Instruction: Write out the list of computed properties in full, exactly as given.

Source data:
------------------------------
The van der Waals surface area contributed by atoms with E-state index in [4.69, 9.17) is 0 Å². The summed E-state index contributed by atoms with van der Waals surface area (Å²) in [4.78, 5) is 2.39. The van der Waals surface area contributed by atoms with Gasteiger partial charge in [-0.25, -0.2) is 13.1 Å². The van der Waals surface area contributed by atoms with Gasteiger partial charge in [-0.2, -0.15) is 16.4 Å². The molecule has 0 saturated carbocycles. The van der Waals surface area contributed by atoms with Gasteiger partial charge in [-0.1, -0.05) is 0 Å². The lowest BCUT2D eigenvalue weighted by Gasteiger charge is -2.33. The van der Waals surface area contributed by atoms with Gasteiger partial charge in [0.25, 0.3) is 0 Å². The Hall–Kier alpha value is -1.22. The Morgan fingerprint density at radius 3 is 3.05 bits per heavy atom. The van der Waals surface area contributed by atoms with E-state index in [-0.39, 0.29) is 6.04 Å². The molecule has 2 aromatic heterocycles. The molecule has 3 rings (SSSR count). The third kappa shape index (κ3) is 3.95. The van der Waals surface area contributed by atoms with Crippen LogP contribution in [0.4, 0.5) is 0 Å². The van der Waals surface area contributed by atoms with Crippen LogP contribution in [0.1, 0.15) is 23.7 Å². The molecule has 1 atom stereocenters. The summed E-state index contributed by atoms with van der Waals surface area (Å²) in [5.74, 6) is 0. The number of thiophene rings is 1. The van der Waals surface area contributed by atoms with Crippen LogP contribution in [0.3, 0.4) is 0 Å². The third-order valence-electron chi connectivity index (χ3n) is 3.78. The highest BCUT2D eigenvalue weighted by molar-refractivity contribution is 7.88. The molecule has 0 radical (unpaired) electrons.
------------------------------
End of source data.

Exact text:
The van der Waals surface area contributed by atoms with E-state index in [4.69, 9.17) is 0 Å². The summed E-state index contributed by atoms with van der Waals surface area (Å²) in [4.78, 5) is 2.39. The van der Waals surface area contributed by atoms with Gasteiger partial charge in [-0.25, -0.2) is 13.1 Å². The van der Waals surface area contributed by atoms with Gasteiger partial charge in [-0.2, -0.15) is 16.4 Å². The molecule has 0 saturated carbocycles. The van der Waals surface area contributed by atoms with Gasteiger partial charge in [-0.1, -0.05) is 0 Å². The lowest BCUT2D eigenvalue weighted by Gasteiger charge is -2.33. The van der Waals surface area contributed by atoms with Gasteiger partial charge in [0.25, 0.3) is 0 Å². The Hall–Kier alpha value is -1.22. The Morgan fingerprint density at radius 3 is 3.05 bits per heavy atom. The van der Waals surface area contributed by atoms with E-state index in [-0.39, 0.29) is 6.04 Å². The molecule has 2 aromatic heterocycles. The molecule has 3 rings (SSSR count). The third kappa shape index (κ3) is 3.95. The van der Waals surface area contributed by atoms with Crippen LogP contribution in [0.4, 0.5) is 0 Å². The van der Waals surface area contributed by atoms with Crippen LogP contribution in [0.1, 0.15) is 23.7 Å². The molecule has 1 atom stereocenters. The summed E-state index contributed by atoms with van der Waals surface area (Å²) in [5.74, 6) is 0. The number of thiophene rings is 1. The van der Waals surface area contributed by atoms with Crippen LogP contribution in [0.3, 0.4) is 0 Å². The third-order valence-electron chi connectivity index (χ3n) is 3.78. The highest BCUT2D eigenvalue weighted by molar-refractivity contribution is 7.88. The molecule has 0 radical (unpaired) electrons.